AQ’s Christopher Sabatini and the World Bank's Jamele Rigolini speak on the Takeaway


December 3, 2012


Americas Quarterly Editor-in-Chief Christopher Sabatini and World Bank Senior Economist Jamele Rigolini spoke to The Takeaway's John Hockenberry to discuss the definition and growth of Latin America’s middle class.

During the interview on Monday, Sabatini and Rigolini discussed the recently-released issue of the Fall 2012 issue of Americas Quarterly, “Latin America’s Real Middle Class,” and the World Bank report on the Latin American middle class that was published in early November. Rigolini also contributed an article to the latest AQ, entitled “Latin America’s Middle Class in Global Perspective.”

Both Sabatini and Rigolini agreed that economic growth was a fundamental driver of Latin America’s middle-class expansion, which has swelled by 50 million people in the last 10 years to include roughly one-third of all people living in the Western Hemisphere. Improvements in social policy, including universal health care, insurance, and pension plans, have also been important drivers of middle-class growth.

“What really helped the middle class is economic growth, and economic growth will trickle down through higher labor incomes, through higher wages. That’s what really helps,” said Rigolini.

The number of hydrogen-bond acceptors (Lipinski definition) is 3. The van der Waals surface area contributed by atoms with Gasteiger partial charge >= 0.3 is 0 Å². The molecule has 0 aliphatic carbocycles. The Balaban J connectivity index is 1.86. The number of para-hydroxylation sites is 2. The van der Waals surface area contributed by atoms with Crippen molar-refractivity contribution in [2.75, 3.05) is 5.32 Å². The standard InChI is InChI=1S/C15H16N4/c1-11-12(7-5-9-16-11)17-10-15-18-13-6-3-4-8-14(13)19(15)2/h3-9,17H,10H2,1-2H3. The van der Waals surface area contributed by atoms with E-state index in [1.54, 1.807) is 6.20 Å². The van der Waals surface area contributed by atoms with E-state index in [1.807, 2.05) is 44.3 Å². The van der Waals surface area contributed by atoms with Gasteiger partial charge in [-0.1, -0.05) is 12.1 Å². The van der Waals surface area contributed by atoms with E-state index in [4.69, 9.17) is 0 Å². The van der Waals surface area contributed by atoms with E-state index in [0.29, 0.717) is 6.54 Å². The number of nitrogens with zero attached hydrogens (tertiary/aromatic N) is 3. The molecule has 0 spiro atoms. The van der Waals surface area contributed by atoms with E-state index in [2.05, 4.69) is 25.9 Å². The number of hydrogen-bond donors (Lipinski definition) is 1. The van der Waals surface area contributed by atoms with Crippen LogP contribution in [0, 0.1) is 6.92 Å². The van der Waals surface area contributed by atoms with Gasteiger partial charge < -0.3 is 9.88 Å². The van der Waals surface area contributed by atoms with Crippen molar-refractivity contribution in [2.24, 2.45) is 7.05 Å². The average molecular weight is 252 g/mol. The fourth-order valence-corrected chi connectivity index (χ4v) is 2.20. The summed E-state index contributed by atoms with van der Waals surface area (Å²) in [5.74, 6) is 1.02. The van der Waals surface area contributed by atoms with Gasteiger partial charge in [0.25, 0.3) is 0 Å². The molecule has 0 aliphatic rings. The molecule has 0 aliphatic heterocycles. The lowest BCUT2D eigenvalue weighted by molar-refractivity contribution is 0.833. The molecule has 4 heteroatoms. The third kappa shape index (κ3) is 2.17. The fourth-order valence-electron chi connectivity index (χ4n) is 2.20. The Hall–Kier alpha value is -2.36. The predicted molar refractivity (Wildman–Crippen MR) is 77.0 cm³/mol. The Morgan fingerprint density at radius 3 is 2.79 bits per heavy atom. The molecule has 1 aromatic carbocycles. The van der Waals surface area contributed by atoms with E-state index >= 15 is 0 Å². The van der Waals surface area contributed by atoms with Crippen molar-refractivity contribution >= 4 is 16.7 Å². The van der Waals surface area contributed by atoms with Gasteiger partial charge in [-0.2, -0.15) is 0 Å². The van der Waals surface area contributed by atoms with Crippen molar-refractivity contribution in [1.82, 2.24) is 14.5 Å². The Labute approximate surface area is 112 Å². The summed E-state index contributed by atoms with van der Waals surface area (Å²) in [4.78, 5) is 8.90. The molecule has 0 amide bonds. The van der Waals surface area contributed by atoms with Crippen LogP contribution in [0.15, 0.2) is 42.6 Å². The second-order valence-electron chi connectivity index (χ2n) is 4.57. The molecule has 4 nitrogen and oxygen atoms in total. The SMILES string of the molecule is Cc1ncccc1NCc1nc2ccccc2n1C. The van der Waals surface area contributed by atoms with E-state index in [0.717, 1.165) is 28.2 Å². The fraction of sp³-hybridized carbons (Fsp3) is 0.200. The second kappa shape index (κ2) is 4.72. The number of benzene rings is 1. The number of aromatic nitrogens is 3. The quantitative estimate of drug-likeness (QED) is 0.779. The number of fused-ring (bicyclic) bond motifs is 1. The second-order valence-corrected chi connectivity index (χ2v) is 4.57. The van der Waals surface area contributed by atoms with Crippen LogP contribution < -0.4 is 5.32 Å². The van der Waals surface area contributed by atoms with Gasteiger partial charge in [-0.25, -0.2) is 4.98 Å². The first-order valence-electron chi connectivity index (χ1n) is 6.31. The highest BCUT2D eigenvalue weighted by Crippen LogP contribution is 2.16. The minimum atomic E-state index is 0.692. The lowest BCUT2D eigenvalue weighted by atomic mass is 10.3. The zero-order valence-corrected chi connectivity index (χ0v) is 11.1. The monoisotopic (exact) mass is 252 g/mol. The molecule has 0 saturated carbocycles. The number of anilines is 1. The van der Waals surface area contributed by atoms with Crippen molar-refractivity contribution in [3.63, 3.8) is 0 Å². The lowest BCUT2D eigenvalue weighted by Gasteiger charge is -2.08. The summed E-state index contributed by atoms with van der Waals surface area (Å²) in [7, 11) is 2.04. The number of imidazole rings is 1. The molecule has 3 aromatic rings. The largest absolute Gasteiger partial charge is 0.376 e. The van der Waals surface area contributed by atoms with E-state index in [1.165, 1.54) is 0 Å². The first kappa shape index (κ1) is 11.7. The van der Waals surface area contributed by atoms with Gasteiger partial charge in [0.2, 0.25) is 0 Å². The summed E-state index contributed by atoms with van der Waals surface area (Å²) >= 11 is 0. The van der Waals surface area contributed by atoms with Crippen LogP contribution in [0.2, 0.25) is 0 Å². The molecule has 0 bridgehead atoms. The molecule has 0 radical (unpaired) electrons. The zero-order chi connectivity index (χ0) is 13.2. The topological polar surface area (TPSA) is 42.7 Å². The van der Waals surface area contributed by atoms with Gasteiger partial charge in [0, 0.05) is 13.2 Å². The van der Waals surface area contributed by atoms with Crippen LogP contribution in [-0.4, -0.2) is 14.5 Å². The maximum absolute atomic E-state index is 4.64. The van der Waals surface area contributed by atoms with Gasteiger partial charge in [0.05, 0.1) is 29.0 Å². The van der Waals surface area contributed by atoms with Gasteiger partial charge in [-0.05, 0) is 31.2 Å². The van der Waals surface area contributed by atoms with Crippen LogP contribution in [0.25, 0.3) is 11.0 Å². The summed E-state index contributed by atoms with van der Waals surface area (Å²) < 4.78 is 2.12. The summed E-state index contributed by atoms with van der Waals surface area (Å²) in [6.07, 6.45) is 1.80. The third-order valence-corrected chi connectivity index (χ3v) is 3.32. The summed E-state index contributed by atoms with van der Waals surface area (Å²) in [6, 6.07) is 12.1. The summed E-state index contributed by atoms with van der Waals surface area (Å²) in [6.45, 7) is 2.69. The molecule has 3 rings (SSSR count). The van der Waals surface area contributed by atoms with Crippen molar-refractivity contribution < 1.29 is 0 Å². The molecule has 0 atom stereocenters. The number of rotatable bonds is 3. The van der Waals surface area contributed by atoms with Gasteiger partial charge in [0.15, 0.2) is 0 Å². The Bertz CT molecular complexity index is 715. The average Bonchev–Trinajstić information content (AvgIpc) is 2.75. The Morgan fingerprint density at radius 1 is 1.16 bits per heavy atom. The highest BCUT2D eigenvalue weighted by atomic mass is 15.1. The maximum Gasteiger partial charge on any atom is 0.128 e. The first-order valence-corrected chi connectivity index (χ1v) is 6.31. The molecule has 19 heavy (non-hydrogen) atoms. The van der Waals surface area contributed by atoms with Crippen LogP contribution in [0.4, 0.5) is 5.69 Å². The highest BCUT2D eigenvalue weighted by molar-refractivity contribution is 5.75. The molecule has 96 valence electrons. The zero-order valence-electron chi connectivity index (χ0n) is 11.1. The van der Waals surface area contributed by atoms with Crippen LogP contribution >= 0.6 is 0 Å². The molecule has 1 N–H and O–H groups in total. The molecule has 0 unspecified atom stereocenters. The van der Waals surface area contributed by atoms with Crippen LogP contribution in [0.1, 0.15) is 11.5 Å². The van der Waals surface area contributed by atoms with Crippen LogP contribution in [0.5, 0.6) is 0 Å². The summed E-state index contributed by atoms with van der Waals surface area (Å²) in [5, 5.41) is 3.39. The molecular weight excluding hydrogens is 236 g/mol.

Though the growth of Latin America’s middle class is a reason for optimism, Sabatini pointed out that middle class political participation has not increased substantially, and that in some cases, the “new” middle class has proven to be less politically tolerant that other classes in the region. Meanwhile, middle class families are increasingly likely to take their children out of public schools. “They’re beginning to check out of the system, so how do you re-engage them?” Sabatini asked.

Sabatini said that Latin America’s center-left parties have benefitted from middle class growth over the last decade. Now, he says, “the parties that will benefit are the ones that provide practical solutions. We’re watching a much more practical electorate in Latin America that’s demanding a state that’s more efficient, that’s demanding economic policies that are more stable and predictable, and that’s also demanding social programs like education. ”

Listen to the full interview here.

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